WHEN the Second World War ended, parishioners in the village of
Doddinghurst, near Brentwood, in Essex, were faced with a stark
choice: repair the bomb-damaged stained-glass windows of All
Saints' Church, or else erect a memorial to the local victims of
It was eventually agreed that their limited funds should be
spent on repairing the church. But, in 2012, two villagers,
Caroline Seville and Gail Farrow, decided that the war-memorial
project should be resurrected, and they set up a committee to raise
the £14,640 needed to build it. Last weekend, their project was
completed when the Archdeacon of Chelmsford, the Ven. David Lowman,
dedicated a new monument in the church grounds.
Mrs Seville said: "The churchyard is in the centre of the
village, and a public footpath runs right through it. People could
see graves of casualties from World War Two, and kept asking why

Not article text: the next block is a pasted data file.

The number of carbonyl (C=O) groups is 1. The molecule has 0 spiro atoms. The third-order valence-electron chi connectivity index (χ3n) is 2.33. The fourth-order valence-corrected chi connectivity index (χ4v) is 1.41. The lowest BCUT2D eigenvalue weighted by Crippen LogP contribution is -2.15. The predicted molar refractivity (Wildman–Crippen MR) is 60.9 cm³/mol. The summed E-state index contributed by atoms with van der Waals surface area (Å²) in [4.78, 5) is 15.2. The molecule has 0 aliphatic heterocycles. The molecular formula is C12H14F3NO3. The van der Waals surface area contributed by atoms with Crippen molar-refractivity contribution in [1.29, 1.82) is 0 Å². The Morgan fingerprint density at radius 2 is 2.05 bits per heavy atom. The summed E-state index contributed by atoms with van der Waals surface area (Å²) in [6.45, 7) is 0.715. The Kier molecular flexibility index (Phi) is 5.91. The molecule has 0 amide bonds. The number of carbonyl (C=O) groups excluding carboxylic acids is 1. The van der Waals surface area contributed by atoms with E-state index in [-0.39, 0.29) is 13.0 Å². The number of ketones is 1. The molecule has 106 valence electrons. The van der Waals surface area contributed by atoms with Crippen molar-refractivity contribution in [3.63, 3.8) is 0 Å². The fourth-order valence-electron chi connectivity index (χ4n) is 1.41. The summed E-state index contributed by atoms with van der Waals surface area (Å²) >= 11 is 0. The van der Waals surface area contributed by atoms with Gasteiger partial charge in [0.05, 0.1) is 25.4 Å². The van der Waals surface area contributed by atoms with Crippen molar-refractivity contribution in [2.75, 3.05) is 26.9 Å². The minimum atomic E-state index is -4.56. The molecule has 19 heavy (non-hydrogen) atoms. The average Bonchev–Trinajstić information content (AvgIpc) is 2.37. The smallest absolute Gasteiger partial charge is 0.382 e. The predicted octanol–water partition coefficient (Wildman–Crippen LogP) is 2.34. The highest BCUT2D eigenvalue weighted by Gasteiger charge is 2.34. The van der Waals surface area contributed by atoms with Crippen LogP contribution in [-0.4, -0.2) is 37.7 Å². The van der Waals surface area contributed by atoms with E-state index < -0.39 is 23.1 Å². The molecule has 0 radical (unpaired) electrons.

there was no memorial.
"We did some research, and found that we were one of only a very
few villages of our size - we have a population of around 7000 -
that didn't have a memorial. There was a plaque inside the church
for the dead of World War One, but nothing else."
Now the names of the ten parishioners who were killed between
1914 and 1918, and the 11 servicemen and civilians who were killed
between 1939 and 1945, are all inscribed on the new memorial.
They include Lt John Allen, son of the then Rector of
Doddinghurst, the Revd Francis Allen. He was killed during the
Normandy landings in 1944. "His father was so crushed by his death
that he couldn't stay on at Doddinghurst," Mrs Seville said.
One of the committee, Laurie Gray, traced several of the
casualties' relatives, and invited them to the service.